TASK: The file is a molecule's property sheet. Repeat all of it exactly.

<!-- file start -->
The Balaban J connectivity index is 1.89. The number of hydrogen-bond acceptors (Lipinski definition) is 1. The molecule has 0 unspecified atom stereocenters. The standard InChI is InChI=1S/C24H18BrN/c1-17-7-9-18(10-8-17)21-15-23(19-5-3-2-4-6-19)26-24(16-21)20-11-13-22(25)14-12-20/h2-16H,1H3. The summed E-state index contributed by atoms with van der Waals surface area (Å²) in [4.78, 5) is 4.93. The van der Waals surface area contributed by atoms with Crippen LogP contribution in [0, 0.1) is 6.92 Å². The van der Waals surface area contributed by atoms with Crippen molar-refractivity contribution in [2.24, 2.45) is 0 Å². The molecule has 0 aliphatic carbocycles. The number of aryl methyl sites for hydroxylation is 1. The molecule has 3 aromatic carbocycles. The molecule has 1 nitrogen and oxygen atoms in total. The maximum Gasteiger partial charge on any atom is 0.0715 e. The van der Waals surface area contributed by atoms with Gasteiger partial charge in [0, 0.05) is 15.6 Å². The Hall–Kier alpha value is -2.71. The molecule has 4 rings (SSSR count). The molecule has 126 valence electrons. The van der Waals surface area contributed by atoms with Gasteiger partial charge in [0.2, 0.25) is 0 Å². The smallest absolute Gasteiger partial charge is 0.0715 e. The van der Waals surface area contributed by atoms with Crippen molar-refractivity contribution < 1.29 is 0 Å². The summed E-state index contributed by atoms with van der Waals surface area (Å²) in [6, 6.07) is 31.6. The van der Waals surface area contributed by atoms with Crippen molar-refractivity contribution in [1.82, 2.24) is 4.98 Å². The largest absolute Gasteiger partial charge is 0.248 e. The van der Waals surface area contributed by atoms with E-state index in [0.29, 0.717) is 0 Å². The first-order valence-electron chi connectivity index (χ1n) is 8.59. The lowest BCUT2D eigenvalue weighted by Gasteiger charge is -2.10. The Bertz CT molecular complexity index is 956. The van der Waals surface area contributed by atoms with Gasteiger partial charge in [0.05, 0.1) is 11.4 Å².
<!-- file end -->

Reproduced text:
The Balaban J connectivity index is 1.89. The number of hydrogen-bond acceptors (Lipinski definition) is 1. The molecule has 0 unspecified atom stereocenters. The standard InChI is InChI=1S/C24H18BrN/c1-17-7-9-18(10-8-17)21-15-23(19-5-3-2-4-6-19)26-24(16-21)20-11-13-22(25)14-12-20/h2-16H,1H3. The summed E-state index contributed by atoms with van der Waals surface area (Å²) in [4.78, 5) is 4.93. The van der Waals surface area contributed by atoms with Crippen LogP contribution in [0, 0.1) is 6.92 Å². The van der Waals surface area contributed by atoms with Crippen molar-refractivity contribution in [2.24, 2.45) is 0 Å². The molecule has 0 aliphatic carbocycles. The number of aryl methyl sites for hydroxylation is 1. The molecule has 3 aromatic carbocycles. The molecule has 1 nitrogen and oxygen atoms in total. The maximum Gasteiger partial charge on any atom is 0.0715 e. The van der Waals surface area contributed by atoms with Gasteiger partial charge in [0, 0.05) is 15.6 Å². The Hall–Kier alpha value is -2.71. The molecule has 4 rings (SSSR count). The molecule has 126 valence electrons. The van der Waals surface area contributed by atoms with Gasteiger partial charge in [0.2, 0.25) is 0 Å². The smallest absolute Gasteiger partial charge is 0.0715 e. The van der Waals surface area contributed by atoms with Crippen molar-refractivity contribution < 1.29 is 0 Å². The summed E-state index contributed by atoms with van der Waals surface area (Å²) in [6, 6.07) is 31.6. The van der Waals surface area contributed by atoms with Crippen molar-refractivity contribution in [1.82, 2.24) is 4.98 Å². The largest absolute Gasteiger partial charge is 0.248 e. The van der Waals surface area contributed by atoms with E-state index in [0.29, 0.717) is 0 Å². The first-order valence-electron chi connectivity index (χ1n) is 8.59. The lowest BCUT2D eigenvalue weighted by Gasteiger charge is -2.10. The Bertz CT molecular complexity index is 956. The van der Waals surface area contributed by atoms with Gasteiger partial charge in [0.05, 0.1) is 11.4 Å².